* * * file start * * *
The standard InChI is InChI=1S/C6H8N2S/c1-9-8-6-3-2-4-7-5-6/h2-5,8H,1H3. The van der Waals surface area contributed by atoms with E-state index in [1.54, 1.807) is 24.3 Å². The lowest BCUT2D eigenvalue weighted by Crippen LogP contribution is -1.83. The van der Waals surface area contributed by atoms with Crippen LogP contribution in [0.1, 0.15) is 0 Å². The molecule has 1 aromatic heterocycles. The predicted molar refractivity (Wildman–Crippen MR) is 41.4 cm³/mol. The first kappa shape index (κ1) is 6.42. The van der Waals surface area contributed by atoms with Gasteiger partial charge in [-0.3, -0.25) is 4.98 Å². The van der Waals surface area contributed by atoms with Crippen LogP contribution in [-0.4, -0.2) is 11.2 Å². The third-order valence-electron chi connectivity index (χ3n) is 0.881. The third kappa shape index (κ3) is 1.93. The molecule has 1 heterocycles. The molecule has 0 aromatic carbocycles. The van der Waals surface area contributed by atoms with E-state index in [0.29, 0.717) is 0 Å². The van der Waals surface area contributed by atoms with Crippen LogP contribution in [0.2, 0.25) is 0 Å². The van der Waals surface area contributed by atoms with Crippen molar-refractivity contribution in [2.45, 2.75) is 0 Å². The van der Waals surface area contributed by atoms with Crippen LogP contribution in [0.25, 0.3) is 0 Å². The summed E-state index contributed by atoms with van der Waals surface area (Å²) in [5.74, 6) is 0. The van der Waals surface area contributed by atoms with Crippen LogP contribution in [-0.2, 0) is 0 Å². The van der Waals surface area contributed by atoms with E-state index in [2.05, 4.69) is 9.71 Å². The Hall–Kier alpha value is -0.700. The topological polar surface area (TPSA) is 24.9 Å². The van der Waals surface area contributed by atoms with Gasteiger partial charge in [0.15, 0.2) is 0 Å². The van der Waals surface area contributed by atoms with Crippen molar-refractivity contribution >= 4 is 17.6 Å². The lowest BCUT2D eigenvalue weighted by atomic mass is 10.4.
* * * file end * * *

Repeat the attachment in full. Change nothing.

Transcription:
The standard InChI is InChI=1S/C6H8N2S/c1-9-8-6-3-2-4-7-5-6/h2-5,8H,1H3. The van der Waals surface area contributed by atoms with E-state index in [1.54, 1.807) is 24.3 Å². The lowest BCUT2D eigenvalue weighted by Crippen LogP contribution is -1.83. The van der Waals surface area contributed by atoms with Crippen LogP contribution in [0.1, 0.15) is 0 Å². The molecule has 1 aromatic heterocycles. The predicted molar refractivity (Wildman–Crippen MR) is 41.4 cm³/mol. The first kappa shape index (κ1) is 6.42. The van der Waals surface area contributed by atoms with Gasteiger partial charge in [-0.3, -0.25) is 4.98 Å². The van der Waals surface area contributed by atoms with Crippen LogP contribution in [-0.4, -0.2) is 11.2 Å². The third-order valence-electron chi connectivity index (χ3n) is 0.881. The third kappa shape index (κ3) is 1.93. The molecule has 1 heterocycles. The molecule has 0 aromatic carbocycles. The van der Waals surface area contributed by atoms with E-state index in [0.29, 0.717) is 0 Å². The van der Waals surface area contributed by atoms with Crippen LogP contribution in [0.2, 0.25) is 0 Å². The van der Waals surface area contributed by atoms with Crippen molar-refractivity contribution in [2.45, 2.75) is 0 Å². The van der Waals surface area contributed by atoms with Crippen LogP contribution in [0.25, 0.3) is 0 Å². The summed E-state index contributed by atoms with van der Waals surface area (Å²) in [5.74, 6) is 0. The van der Waals surface area contributed by atoms with Crippen LogP contribution in [-0.2, 0) is 0 Å². The van der Waals surface area contributed by atoms with E-state index in [2.05, 4.69) is 9.71 Å². The Hall–Kier alpha value is -0.700. The topological polar surface area (TPSA) is 24.9 Å². The van der Waals surface area contributed by atoms with Gasteiger partial charge in [0.15, 0.2) is 0 Å². The van der Waals surface area contributed by atoms with Crippen molar-refractivity contribution >= 4 is 17.6 Å². The lowest BCUT2D eigenvalue weighted by atomic mass is 10.4.